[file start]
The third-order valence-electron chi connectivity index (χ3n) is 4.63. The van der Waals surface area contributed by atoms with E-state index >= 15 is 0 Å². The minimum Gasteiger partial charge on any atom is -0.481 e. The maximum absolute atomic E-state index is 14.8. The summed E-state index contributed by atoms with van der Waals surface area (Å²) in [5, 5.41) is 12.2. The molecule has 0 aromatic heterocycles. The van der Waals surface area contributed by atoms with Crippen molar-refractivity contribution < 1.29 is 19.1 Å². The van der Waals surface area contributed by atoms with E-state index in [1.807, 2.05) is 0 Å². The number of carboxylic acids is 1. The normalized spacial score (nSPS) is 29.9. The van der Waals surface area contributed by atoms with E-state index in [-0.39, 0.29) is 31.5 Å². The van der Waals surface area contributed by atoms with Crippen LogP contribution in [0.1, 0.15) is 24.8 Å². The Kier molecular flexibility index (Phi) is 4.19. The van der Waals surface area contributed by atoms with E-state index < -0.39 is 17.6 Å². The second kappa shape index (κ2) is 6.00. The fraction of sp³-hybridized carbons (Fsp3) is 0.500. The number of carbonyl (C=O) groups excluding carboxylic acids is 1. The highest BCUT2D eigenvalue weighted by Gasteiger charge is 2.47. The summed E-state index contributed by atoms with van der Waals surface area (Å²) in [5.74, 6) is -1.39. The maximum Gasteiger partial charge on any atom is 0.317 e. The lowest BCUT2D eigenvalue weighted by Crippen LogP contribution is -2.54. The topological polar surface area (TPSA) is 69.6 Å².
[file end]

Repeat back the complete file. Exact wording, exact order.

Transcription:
The third-order valence-electron chi connectivity index (χ3n) is 4.63. The van der Waals surface area contributed by atoms with E-state index >= 15 is 0 Å². The minimum Gasteiger partial charge on any atom is -0.481 e. The maximum absolute atomic E-state index is 14.8. The summed E-state index contributed by atoms with van der Waals surface area (Å²) in [5, 5.41) is 12.2. The molecule has 0 aromatic heterocycles. The van der Waals surface area contributed by atoms with Crippen molar-refractivity contribution < 1.29 is 19.1 Å². The van der Waals surface area contributed by atoms with E-state index in [1.807, 2.05) is 0 Å². The number of carboxylic acids is 1. The normalized spacial score (nSPS) is 29.9. The van der Waals surface area contributed by atoms with E-state index in [-0.39, 0.29) is 31.5 Å². The van der Waals surface area contributed by atoms with Crippen LogP contribution in [0.1, 0.15) is 24.8 Å². The Kier molecular flexibility index (Phi) is 4.19. The van der Waals surface area contributed by atoms with E-state index < -0.39 is 17.6 Å². The second kappa shape index (κ2) is 6.00. The fraction of sp³-hybridized carbons (Fsp3) is 0.500. The number of carbonyl (C=O) groups excluding carboxylic acids is 1. The highest BCUT2D eigenvalue weighted by Gasteiger charge is 2.47. The summed E-state index contributed by atoms with van der Waals surface area (Å²) in [5.74, 6) is -1.39. The maximum Gasteiger partial charge on any atom is 0.317 e. The lowest BCUT2D eigenvalue weighted by Crippen LogP contribution is -2.54. The topological polar surface area (TPSA) is 69.6 Å².